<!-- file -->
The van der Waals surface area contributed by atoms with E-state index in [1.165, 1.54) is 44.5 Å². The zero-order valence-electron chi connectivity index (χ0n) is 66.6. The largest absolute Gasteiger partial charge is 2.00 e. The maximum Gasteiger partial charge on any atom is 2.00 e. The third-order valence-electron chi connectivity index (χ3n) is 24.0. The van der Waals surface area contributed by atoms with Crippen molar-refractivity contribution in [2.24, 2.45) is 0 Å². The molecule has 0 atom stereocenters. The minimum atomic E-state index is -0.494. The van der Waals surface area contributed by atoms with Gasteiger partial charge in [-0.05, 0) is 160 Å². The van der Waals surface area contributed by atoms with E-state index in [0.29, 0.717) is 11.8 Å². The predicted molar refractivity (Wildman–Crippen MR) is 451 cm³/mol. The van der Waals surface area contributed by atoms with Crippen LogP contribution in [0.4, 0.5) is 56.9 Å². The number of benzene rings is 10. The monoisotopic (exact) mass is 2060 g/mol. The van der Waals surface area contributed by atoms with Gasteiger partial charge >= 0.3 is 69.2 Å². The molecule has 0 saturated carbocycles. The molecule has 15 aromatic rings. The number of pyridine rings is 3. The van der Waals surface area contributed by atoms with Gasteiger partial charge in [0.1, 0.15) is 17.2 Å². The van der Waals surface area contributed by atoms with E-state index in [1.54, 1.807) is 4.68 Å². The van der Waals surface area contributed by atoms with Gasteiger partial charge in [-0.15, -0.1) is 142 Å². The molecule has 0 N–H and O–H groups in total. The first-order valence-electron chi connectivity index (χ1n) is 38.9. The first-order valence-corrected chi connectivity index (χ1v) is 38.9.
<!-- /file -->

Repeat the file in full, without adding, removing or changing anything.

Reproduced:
The van der Waals surface area contributed by atoms with E-state index in [1.165, 1.54) is 44.5 Å². The zero-order valence-electron chi connectivity index (χ0n) is 66.6. The largest absolute Gasteiger partial charge is 2.00 e. The maximum Gasteiger partial charge on any atom is 2.00 e. The third-order valence-electron chi connectivity index (χ3n) is 24.0. The van der Waals surface area contributed by atoms with Crippen molar-refractivity contribution in [2.24, 2.45) is 0 Å². The molecule has 0 atom stereocenters. The minimum atomic E-state index is -0.494. The van der Waals surface area contributed by atoms with Gasteiger partial charge in [-0.05, 0) is 160 Å². The van der Waals surface area contributed by atoms with E-state index in [0.29, 0.717) is 11.8 Å². The predicted molar refractivity (Wildman–Crippen MR) is 451 cm³/mol. The van der Waals surface area contributed by atoms with Crippen LogP contribution in [0.4, 0.5) is 56.9 Å². The number of benzene rings is 10. The monoisotopic (exact) mass is 2060 g/mol. The van der Waals surface area contributed by atoms with Gasteiger partial charge >= 0.3 is 69.2 Å². The molecule has 0 saturated carbocycles. The molecule has 15 aromatic rings. The number of pyridine rings is 3. The van der Waals surface area contributed by atoms with Gasteiger partial charge in [0.1, 0.15) is 17.2 Å². The van der Waals surface area contributed by atoms with E-state index in [1.54, 1.807) is 4.68 Å². The van der Waals surface area contributed by atoms with Gasteiger partial charge in [-0.15, -0.1) is 142 Å². The molecule has 0 N–H and O–H groups in total. The first-order valence-electron chi connectivity index (χ1n) is 38.9. The first-order valence-corrected chi connectivity index (χ1v) is 38.9.